Forest Facts

Did you know... ?

Forest-wide Facts

  • The Chugach National Forest is the farthest north and west of all the national forests, and 30% covered in ice
  • The Forest has 96 separate watersheds
  • There are 41 public use cabins and more than 500 miles of trail
  • The Chugach is the size of the state of New Hampshire, yet only has 90 miles of Forest Service roads
  • Prince William Sound is the farthest north that cutthroat trout and yellow cedar are found
  • All five North American species of Pacific salmon are found on the Chugach: king, red, silver, chum, and pink
  • The Copper River carries 1/3 the sediment carried by the Mississippi River, but its drainage basin is only 1/40th as large
  • Precipitation ranges from 20" on the Kenai Peninsula to over 300" on Montague Island in Prince William Sound
  • In a distance of just 10 miles, the forest rises from sea level to 13,100 feet at Mount Marcus Baker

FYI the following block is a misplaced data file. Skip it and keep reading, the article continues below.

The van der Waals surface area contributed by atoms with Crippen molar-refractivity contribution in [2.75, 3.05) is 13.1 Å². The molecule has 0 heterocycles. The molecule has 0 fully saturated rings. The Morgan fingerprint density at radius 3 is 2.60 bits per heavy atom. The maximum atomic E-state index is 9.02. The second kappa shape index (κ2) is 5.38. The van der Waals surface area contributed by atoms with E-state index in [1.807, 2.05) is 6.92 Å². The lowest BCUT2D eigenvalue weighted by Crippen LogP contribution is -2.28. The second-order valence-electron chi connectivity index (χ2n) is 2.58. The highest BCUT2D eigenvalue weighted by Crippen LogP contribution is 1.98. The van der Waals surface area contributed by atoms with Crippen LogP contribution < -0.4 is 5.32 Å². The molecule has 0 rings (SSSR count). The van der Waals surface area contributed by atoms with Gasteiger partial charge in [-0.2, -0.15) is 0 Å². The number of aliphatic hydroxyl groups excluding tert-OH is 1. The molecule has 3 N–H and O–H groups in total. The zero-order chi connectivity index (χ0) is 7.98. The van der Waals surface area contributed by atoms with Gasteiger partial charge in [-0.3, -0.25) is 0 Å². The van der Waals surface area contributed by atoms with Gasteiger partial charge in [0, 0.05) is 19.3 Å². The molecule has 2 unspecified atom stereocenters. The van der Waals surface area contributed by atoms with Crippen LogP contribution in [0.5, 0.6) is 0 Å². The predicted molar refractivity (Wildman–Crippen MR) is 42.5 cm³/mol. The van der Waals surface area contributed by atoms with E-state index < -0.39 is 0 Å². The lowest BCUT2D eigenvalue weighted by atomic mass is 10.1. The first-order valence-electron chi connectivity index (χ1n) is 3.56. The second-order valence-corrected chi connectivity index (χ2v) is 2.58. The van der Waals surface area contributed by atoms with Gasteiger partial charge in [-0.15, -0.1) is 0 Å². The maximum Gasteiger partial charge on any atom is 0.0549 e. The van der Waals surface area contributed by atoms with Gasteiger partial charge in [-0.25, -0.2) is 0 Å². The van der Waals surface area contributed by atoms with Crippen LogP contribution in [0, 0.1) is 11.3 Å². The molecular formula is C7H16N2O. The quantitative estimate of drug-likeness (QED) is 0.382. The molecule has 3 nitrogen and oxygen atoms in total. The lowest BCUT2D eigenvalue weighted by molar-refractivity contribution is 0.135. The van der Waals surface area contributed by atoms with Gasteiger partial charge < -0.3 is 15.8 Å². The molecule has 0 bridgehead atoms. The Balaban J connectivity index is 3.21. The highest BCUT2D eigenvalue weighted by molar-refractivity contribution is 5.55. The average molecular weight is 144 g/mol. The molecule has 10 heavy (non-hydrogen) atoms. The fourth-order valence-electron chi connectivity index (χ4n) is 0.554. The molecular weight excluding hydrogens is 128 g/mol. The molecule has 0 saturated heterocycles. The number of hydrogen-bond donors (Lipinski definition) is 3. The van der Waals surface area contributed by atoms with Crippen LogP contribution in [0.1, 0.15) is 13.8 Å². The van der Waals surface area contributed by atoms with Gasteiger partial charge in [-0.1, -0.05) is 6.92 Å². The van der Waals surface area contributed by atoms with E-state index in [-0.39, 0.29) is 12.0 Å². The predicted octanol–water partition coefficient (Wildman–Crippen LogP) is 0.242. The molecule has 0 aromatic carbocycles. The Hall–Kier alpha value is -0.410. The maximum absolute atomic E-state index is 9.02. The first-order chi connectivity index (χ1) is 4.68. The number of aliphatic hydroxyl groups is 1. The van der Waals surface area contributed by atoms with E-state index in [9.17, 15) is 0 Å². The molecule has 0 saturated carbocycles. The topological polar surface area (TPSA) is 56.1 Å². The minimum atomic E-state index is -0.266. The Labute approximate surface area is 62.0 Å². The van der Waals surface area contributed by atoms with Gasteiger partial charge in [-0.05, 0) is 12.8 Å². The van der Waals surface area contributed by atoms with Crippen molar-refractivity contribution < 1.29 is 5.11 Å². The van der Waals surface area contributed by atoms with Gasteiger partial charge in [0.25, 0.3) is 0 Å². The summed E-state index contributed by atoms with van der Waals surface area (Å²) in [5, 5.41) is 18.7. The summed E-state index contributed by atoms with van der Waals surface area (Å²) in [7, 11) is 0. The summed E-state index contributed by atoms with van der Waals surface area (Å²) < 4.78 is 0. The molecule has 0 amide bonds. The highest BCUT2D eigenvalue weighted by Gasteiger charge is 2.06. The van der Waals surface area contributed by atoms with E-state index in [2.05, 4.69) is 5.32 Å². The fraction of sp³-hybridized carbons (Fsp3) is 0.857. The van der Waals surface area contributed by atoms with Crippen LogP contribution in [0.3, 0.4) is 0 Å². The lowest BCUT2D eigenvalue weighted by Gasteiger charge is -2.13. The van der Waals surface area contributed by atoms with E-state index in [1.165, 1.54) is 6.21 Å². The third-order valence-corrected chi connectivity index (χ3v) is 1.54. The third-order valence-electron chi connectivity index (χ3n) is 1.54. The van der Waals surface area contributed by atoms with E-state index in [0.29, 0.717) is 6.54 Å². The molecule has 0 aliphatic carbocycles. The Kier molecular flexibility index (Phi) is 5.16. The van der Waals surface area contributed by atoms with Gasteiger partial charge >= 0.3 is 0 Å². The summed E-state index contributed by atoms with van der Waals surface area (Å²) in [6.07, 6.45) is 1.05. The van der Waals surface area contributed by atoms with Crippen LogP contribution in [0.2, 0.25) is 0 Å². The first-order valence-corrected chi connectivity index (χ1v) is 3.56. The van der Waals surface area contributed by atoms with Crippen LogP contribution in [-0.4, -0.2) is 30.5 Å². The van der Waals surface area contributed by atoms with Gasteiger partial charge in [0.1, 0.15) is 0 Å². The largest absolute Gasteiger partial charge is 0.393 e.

• There are 1800 miles of anadromous streams and 48,100 acreas of documented anadromous fish lakes
  • Approximately 2% of the total forest watershed has roads
  • Approximately 500,000 people visit the Chugach for recreation each year
  • The Chugach has two public information centers: Begich Boggs Visitor Center in Portage Valley and Crooked Creek Information Center in Valdez

By geographic area…

Kenai Peninsual (21% of the Forest)

  • Accessible from the All American Seward Highway and by the Alaska Railroad passenger and Whistle Stop Service
  • Encompasses the Southern Trek of the Iditarod National Historic Trail
  • Headwaters of the Kenai River and encompasses Kenai Lake
  • The Russian River hosts 150,000 anglers each year
  • 5000 moose on the Kenai Peninsula (1000 of which are on the Forest)

Prince William Sound (48% of the Forest):

  • 3500 miles of shoreline
  • 20 tidewater glaciers
  • Encompasses the 2.2 million acre Nellie Juan-College Fiord Wilderness Study Area
  • 3-5 thousand bald eagles live in Prince William Sound - the equivalent of the entire bald eagle population in the Lower 48
  • Over 200 active seabird colonies

Copper River Delta (31% of the Forest):

  • Largest contiguous wetlands complex on North America's Pacific coast
  • Stretches across 700,000 acres, draining a watershed of 26,500 square miles, an area the size of West Virginia
  • The largest unit in the Western Hemisphere Shorebird Reserve Network, and considered on of the most essential shorebird habitats in the world

View Larger Map